It isn't easy trying to fill the needs you see day in and day out, particularly when you work at a Title 1 school where 76 percent of the students meet the guidelines to qualify for free or reduced lunch.
You learn early on that not everyone grows up in a home where education is a priority, and that you can't always count on parents having the skills needed to help with homework. Real life and the economic climate mean that many can't afford to bring classroom snacks or buy that yearbook for the fifth-grader who will be moving on to middle school, even though every kid deserves a tangible record of their elementary school memories.
Filling those kinds of needs is just what Becky Bishop has her heart set on. It's also what probably led her to be named the 2008-09 Head Start Community Advocate of the Year by the Pasco County Prekindergarten/Head Start/Early Head Start Program and earned her the Community Citizen of the Year Award from the Zephyrhills Grange.
"I love my job. I like looking out for the little guys," says Bishop, who is in her 10th year as parent involvement coordinator at West Zephyrhills Elementary.
Bishop's value for education is ingrained. Her father was a school superintendent in Illinois, she said, so being involved came naturally. She spent 18 years as a substitute teacher and years before that volunteering and serving as PTA president at West Zephyrhills Elementary, which all four of her children attended.
Her job, which is funded by Title 1, is to help low-income parents meet the educational needs of their children. Throughout the year she organizes and hosts parenting classes and fun, educational family nights. The grandmother of six who married her high school sweetheart before settling in Zephyrhills also hosts a support group for grandparents who are raising their grandchildren.
Studies show that parent involvement - at school and at home - is crucial for a student's educational success, Bishop said. That can be a tough nut to crack.
"Some of our parents don't have a high school diploma," she said. "Some are Spanish speaking, so there's a language barrier. Some can't read. And the requirements change from year to year. For kindergarten it used to be that the kids just had to know their colors. Now they have to be able to read."
So what's the answer?
"It takes a community ... to make sure children have a well-balanced education," she said. To facilitate that, Bishop has taken on extra roles at her school and serves as a liaison to the local community. She's the business community chairwoman, volunteer coordinator, Assist Believe and Care coordinator, school publicity contact and a School Advisory Council rep.
"I wear a lot of hats," Bishop said as she surveyed her office, still somewhat cluttered with boxes of school supplies donated by First Congregational Church of Zephyrhills. "You should have seen it in here a week ago," she said, flashing a grin. "I didn't even have a path to walk through."
Her work in generating those kind of donations for West Zeph kids is greatly valued.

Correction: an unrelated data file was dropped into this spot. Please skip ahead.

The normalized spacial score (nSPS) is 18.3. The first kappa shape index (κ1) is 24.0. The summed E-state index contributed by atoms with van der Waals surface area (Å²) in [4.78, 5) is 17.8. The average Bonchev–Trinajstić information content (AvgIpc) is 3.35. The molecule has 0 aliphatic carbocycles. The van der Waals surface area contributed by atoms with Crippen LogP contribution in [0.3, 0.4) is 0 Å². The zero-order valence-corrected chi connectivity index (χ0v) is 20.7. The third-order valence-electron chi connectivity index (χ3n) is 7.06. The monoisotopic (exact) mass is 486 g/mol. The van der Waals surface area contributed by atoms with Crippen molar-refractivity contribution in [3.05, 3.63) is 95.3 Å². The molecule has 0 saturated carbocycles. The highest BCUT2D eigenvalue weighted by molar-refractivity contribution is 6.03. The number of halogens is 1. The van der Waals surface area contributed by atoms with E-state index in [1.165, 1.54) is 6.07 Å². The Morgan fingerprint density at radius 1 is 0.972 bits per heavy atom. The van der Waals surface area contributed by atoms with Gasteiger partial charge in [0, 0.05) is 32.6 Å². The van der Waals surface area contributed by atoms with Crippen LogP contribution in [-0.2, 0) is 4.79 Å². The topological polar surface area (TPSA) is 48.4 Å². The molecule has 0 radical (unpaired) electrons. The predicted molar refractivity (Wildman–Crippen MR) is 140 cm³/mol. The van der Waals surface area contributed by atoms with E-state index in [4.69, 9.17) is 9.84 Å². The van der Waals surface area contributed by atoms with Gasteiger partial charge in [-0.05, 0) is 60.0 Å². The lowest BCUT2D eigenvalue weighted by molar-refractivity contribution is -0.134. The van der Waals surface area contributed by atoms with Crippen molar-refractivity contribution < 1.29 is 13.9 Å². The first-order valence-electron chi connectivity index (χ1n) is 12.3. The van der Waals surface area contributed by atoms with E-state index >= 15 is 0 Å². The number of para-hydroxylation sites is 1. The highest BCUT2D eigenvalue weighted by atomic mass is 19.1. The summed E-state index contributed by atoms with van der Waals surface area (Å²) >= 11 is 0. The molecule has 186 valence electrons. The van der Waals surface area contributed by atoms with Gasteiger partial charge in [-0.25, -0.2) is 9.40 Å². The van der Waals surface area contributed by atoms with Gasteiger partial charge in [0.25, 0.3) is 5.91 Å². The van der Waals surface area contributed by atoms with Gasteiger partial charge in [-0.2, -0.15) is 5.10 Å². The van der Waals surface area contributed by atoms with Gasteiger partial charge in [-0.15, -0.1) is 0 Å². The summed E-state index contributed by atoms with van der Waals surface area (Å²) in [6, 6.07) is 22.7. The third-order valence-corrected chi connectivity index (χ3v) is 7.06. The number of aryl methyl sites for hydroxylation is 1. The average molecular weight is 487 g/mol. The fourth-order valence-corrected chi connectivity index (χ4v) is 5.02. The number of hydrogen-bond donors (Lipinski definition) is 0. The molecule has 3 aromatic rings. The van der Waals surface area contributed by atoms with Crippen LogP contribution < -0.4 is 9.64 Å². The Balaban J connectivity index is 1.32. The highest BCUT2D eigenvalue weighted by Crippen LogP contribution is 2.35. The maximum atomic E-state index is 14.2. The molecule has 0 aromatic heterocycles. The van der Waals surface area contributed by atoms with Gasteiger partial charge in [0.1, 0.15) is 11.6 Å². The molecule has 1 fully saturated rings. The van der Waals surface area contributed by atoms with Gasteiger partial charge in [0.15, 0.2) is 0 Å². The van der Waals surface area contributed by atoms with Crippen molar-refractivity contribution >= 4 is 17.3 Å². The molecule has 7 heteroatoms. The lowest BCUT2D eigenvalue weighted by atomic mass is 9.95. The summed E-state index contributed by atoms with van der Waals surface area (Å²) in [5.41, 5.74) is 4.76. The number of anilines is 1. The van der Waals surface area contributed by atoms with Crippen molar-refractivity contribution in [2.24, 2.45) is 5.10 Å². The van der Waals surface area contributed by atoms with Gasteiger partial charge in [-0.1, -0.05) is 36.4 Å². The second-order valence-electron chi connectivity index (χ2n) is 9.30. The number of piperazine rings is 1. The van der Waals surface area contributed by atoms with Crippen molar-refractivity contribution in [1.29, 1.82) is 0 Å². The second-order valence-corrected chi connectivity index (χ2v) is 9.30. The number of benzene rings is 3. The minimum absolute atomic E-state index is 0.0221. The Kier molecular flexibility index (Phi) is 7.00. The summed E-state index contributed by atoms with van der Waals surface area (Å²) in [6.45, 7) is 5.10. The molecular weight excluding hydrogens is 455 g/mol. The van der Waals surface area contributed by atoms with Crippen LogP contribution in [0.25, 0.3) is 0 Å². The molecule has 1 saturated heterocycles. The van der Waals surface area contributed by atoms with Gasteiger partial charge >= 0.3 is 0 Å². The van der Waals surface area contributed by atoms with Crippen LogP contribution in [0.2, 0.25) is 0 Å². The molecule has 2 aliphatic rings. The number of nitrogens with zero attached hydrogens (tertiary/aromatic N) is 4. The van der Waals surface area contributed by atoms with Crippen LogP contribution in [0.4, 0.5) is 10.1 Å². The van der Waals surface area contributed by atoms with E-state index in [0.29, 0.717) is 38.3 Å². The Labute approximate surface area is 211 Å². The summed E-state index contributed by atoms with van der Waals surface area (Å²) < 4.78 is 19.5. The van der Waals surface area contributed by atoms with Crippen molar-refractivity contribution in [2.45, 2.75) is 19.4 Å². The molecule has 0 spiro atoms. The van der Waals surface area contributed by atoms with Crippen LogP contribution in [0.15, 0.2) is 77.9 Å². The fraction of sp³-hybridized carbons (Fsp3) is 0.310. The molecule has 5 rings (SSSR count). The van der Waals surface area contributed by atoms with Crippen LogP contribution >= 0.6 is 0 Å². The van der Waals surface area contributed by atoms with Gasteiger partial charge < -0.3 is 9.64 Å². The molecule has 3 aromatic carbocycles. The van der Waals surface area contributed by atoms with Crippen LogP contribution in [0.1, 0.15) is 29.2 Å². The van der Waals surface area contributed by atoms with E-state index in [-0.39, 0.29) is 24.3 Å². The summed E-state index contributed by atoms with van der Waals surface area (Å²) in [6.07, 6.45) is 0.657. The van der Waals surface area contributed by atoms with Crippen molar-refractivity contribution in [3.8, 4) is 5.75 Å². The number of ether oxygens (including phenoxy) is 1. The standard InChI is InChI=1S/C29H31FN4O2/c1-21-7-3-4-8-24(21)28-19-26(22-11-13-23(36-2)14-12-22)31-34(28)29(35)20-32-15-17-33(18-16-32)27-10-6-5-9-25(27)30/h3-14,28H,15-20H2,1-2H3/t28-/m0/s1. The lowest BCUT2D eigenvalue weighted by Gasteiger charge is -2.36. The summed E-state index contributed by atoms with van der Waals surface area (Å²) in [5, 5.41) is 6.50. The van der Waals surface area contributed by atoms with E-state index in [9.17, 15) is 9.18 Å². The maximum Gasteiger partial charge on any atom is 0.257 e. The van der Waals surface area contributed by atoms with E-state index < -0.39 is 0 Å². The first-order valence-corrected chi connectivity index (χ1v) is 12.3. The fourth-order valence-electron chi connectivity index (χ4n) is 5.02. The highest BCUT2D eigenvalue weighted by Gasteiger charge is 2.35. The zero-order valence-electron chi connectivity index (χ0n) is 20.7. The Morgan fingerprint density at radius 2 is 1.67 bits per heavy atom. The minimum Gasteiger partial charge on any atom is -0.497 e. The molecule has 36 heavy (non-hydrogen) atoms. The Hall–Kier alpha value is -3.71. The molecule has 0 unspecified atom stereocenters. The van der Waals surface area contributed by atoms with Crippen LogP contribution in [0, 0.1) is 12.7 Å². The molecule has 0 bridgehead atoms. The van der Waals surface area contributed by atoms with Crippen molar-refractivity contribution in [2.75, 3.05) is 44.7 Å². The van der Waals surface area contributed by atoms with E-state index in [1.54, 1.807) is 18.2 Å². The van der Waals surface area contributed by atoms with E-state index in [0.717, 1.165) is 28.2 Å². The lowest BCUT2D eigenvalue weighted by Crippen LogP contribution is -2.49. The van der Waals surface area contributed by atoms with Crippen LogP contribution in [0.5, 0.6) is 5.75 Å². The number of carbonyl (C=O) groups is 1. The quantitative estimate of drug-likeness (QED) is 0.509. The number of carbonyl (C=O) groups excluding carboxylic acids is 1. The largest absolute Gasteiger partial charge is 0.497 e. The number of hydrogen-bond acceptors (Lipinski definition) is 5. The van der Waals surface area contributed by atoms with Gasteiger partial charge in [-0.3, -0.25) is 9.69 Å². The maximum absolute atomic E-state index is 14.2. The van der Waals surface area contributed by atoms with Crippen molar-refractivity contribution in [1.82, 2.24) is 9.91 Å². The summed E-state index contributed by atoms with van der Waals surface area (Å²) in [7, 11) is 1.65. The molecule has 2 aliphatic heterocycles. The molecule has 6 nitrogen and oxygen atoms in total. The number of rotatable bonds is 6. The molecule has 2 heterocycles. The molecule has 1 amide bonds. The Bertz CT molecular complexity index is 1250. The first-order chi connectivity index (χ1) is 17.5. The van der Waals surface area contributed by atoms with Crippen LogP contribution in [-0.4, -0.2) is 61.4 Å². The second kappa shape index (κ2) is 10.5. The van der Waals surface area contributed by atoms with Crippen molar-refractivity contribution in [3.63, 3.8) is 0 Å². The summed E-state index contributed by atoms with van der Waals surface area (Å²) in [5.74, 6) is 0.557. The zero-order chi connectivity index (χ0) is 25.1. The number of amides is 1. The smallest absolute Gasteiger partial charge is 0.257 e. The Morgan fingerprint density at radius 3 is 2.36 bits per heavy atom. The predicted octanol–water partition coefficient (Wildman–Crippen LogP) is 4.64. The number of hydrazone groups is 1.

"We couldn't do what we do for our families without her. She is from this community. She is very well respected and has connections in this community and does well in getting resources for our children," said principal Emily Keene. "And this is a wonderful community. West Zephyrhills Elementary is going to be 50 this year. The school has been here so long that the community is very involved. Even though it's not a wealthy area, it is amazing the generosity this small-town community has for our school. They take care of their own."
Bishop rattled off a laundry list of givers: the employees of First National Bank of Pasco and Florida Hospital Zephyrhills, who recently donated backpacks and school supplies. The gentleman who dropped off boxes of toothpaste and toothbrushes for the children in the Head Start Pre-K program. The food and time donated by a slew of folks who prepared a turkey dinner that fed close to 196 on the Saturday before Thanksgiving last year.
"We had so much fun. We laughed. We cried. We met people we never met before," Bishop said. "And it was a good meal, too."
There's the "Shop With a Cop" program, in which members of the Zephyrhills Police Department take students shopping for school clothes; the socks, underwear, jackets and snacks that are donated to the Head Start program by the residents of Betmar Acres and Sundance mobile home parks; the Easter bags from the Ladies of the Moose Lodge; the dictionaries from the Elks; and the nonperishable foods that come in to stock a year-round food pantry at the school because families need help after the holiday season, too. Add to that the ongoing donations from local businesses like Sweetbay, Village Inn and Chalet Florist.
West Zephyrhills students try to give back. Last year they made cookies and brownies for the local Meals on Wheels, and they have an ongoing grandparent program with the folks at Betmar.
"A lot of people care and they want to help," Bishop said.
"It's all about the kids. It's all about the children."
Michele Miller can be reached at email@example.com or at (727) 869-6251.
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School turns 50
Two celebrations will mark West Zephyrhills Elementary's 50th birthday.
The community is invited to a party from 1 to 3 p.m. Nov. 6 at the school, 37900 14th Ave., Zephyrhills.
Former faculty members are welcome to a celebration from 11 a.m. to 2 p.m. Jan. 16.
For information, call the school at (813) 794-6300.